With that said, it should be known that overall this is a challenging game. Sometimes that challenge is due to a sequence needing lightning-fast reflexes and flawless precision platforming, but other times it’s due to the player needing to use practical thinking to reach new or secret areas, and even those situations can require great reactionary skills. None of this difficulty feels unnatural or unfair, necessarily, it’s just a game that often embraces an old-school design mentality. But one neat feature that helps out immensely is being able to create a save point just about anywhere you please. As long as your Spirit Meter is full and you have energy to spare, holding the B button will create a save point – referred to as a Soul Link – where you can save and access a skill tree. At first we felt that the lack of regular checkpoints was too archaic this day and age, but then we realized that you can essentially save about every ten seconds, so, in this regard, the amount of challenge you want is at your discretion.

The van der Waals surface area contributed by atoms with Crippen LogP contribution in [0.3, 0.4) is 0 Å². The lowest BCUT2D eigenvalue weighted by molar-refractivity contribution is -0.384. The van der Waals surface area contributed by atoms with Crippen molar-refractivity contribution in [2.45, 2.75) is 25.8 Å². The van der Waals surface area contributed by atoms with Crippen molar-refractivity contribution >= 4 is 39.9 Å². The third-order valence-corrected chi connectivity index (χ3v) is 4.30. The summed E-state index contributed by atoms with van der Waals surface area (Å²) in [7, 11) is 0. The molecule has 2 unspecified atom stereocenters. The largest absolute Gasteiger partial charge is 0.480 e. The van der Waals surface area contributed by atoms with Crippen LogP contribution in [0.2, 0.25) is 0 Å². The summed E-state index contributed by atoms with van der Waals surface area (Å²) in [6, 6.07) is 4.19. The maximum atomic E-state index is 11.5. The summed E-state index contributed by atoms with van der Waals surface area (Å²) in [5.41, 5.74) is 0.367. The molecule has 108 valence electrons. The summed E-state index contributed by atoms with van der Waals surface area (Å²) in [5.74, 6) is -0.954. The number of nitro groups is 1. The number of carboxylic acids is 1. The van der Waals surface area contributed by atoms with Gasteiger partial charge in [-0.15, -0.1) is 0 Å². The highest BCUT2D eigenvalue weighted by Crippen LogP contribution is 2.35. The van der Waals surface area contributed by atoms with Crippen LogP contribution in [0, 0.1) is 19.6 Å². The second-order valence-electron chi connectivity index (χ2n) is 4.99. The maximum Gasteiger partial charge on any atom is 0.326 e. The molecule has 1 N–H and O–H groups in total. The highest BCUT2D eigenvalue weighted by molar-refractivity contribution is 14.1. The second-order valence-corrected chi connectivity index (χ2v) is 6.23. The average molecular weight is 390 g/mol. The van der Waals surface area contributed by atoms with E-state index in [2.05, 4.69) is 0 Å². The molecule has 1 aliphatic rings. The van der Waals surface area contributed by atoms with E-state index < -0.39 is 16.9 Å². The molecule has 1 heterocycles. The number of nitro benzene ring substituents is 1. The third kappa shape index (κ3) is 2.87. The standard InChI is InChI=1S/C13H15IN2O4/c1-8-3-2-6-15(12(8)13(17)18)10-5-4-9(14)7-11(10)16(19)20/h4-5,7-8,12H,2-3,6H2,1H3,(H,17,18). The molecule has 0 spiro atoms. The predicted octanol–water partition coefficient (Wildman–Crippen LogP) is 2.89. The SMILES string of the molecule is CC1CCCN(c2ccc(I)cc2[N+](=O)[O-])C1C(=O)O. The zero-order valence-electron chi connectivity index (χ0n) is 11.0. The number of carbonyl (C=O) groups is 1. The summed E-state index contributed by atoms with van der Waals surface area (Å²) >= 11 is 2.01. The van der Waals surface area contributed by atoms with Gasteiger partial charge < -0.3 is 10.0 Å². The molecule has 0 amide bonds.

On a less positive note, once you complete the game there’s no returning to your save file to track down any remaining items. To make matters worse, if you don’t collect all of the items on your first run through the temples, you can’t return for them. We weren’t aware of this during our first playthrough, so we found out the hard way. It’s one of those things that wouldn’t have been an issue had the game properly communicated to us that we only had one shot, but, unfortunately, we didn’t notice any indication of this. Another problem we ran into is that a few sections of the game have some unfair/unpredictable traversal. This is because you need to use the projectiles of your enemies to launch yourself from, so you have to rely on their output to stay in motion. In some of these problem areas, if the enemy doesn’t shoot right when you need him to, you're guaranteed a death. Thankfully, this was an infrequent occurrence, but it's one that we felt necessary to mention.